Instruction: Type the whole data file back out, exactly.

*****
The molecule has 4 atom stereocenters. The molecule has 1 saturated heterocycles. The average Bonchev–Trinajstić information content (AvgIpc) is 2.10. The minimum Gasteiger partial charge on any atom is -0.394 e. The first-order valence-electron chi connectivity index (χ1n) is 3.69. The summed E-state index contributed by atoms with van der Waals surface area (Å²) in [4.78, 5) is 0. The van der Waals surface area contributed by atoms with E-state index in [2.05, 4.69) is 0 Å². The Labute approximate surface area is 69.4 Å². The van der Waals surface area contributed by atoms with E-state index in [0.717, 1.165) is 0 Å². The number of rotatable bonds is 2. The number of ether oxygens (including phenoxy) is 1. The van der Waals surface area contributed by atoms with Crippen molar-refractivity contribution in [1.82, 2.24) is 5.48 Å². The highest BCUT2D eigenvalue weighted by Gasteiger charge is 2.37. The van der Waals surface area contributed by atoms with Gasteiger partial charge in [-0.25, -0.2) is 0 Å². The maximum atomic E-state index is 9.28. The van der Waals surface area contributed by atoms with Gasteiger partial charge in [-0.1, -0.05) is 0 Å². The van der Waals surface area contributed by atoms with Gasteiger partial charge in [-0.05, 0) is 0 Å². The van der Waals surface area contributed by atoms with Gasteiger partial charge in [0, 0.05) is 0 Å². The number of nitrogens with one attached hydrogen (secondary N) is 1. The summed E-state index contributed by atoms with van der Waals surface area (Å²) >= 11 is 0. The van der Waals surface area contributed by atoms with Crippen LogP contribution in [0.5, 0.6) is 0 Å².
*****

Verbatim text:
The molecule has 4 atom stereocenters. The molecule has 1 saturated heterocycles. The average Bonchev–Trinajstić information content (AvgIpc) is 2.10. The minimum Gasteiger partial charge on any atom is -0.394 e. The first-order valence-electron chi connectivity index (χ1n) is 3.69. The summed E-state index contributed by atoms with van der Waals surface area (Å²) in [4.78, 5) is 0. The van der Waals surface area contributed by atoms with E-state index in [2.05, 4.69) is 0 Å². The Labute approximate surface area is 69.4 Å². The van der Waals surface area contributed by atoms with E-state index in [0.717, 1.165) is 0 Å². The number of rotatable bonds is 2. The number of ether oxygens (including phenoxy) is 1. The van der Waals surface area contributed by atoms with Crippen molar-refractivity contribution in [1.82, 2.24) is 5.48 Å². The highest BCUT2D eigenvalue weighted by Gasteiger charge is 2.37. The van der Waals surface area contributed by atoms with Gasteiger partial charge in [-0.25, -0.2) is 0 Å². The maximum atomic E-state index is 9.28. The van der Waals surface area contributed by atoms with Gasteiger partial charge in [-0.1, -0.05) is 0 Å². The van der Waals surface area contributed by atoms with Gasteiger partial charge in [-0.05, 0) is 0 Å². The van der Waals surface area contributed by atoms with Gasteiger partial charge in [0, 0.05) is 0 Å². The number of nitrogens with one attached hydrogen (secondary N) is 1. The summed E-state index contributed by atoms with van der Waals surface area (Å²) >= 11 is 0. The van der Waals surface area contributed by atoms with Crippen LogP contribution in [0.5, 0.6) is 0 Å².